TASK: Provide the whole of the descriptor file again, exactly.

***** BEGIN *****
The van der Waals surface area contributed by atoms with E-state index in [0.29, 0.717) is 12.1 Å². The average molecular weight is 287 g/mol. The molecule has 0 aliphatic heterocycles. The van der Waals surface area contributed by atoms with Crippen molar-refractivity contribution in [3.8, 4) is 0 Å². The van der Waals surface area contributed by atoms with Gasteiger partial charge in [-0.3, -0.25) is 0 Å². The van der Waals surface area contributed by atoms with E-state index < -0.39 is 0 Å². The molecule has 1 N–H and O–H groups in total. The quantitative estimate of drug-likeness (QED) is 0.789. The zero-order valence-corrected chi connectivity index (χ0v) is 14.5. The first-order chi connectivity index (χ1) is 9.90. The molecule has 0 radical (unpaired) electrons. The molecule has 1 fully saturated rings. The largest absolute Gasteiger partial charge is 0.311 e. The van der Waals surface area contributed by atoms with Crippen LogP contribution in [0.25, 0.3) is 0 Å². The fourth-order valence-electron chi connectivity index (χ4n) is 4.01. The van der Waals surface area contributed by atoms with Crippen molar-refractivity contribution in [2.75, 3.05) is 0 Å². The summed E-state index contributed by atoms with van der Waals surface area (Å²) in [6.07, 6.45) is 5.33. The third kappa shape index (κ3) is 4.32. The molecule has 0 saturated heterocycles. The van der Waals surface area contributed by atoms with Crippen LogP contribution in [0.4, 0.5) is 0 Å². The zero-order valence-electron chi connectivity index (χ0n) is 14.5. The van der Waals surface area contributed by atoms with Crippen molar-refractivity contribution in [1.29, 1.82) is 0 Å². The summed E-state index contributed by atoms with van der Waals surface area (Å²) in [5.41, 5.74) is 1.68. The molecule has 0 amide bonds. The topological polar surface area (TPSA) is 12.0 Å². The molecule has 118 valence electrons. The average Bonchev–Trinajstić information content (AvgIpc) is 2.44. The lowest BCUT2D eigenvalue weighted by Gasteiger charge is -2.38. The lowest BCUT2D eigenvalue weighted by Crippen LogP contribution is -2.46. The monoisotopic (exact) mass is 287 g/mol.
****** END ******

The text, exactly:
The van der Waals surface area contributed by atoms with E-state index in [0.29, 0.717) is 12.1 Å². The average molecular weight is 287 g/mol. The molecule has 0 aliphatic heterocycles. The van der Waals surface area contributed by atoms with Crippen molar-refractivity contribution in [3.8, 4) is 0 Å². The van der Waals surface area contributed by atoms with Gasteiger partial charge in [-0.3, -0.25) is 0 Å². The van der Waals surface area contributed by atoms with E-state index < -0.39 is 0 Å². The molecule has 1 N–H and O–H groups in total. The quantitative estimate of drug-likeness (QED) is 0.789. The zero-order valence-corrected chi connectivity index (χ0v) is 14.5. The first-order chi connectivity index (χ1) is 9.90. The molecule has 0 radical (unpaired) electrons. The molecule has 1 fully saturated rings. The largest absolute Gasteiger partial charge is 0.311 e. The van der Waals surface area contributed by atoms with Crippen LogP contribution in [0.25, 0.3) is 0 Å². The fourth-order valence-electron chi connectivity index (χ4n) is 4.01. The van der Waals surface area contributed by atoms with Crippen molar-refractivity contribution in [2.75, 3.05) is 0 Å². The summed E-state index contributed by atoms with van der Waals surface area (Å²) in [6.07, 6.45) is 5.33. The third kappa shape index (κ3) is 4.32. The molecule has 0 saturated heterocycles. The van der Waals surface area contributed by atoms with Crippen LogP contribution in [0.4, 0.5) is 0 Å². The zero-order valence-electron chi connectivity index (χ0n) is 14.5. The van der Waals surface area contributed by atoms with Crippen molar-refractivity contribution in [1.29, 1.82) is 0 Å². The summed E-state index contributed by atoms with van der Waals surface area (Å²) in [5.41, 5.74) is 1.68. The molecule has 0 amide bonds. The topological polar surface area (TPSA) is 12.0 Å². The molecule has 118 valence electrons. The average Bonchev–Trinajstić information content (AvgIpc) is 2.44. The lowest BCUT2D eigenvalue weighted by Gasteiger charge is -2.38. The lowest BCUT2D eigenvalue weighted by Crippen LogP contribution is -2.46. The monoisotopic (exact) mass is 287 g/mol.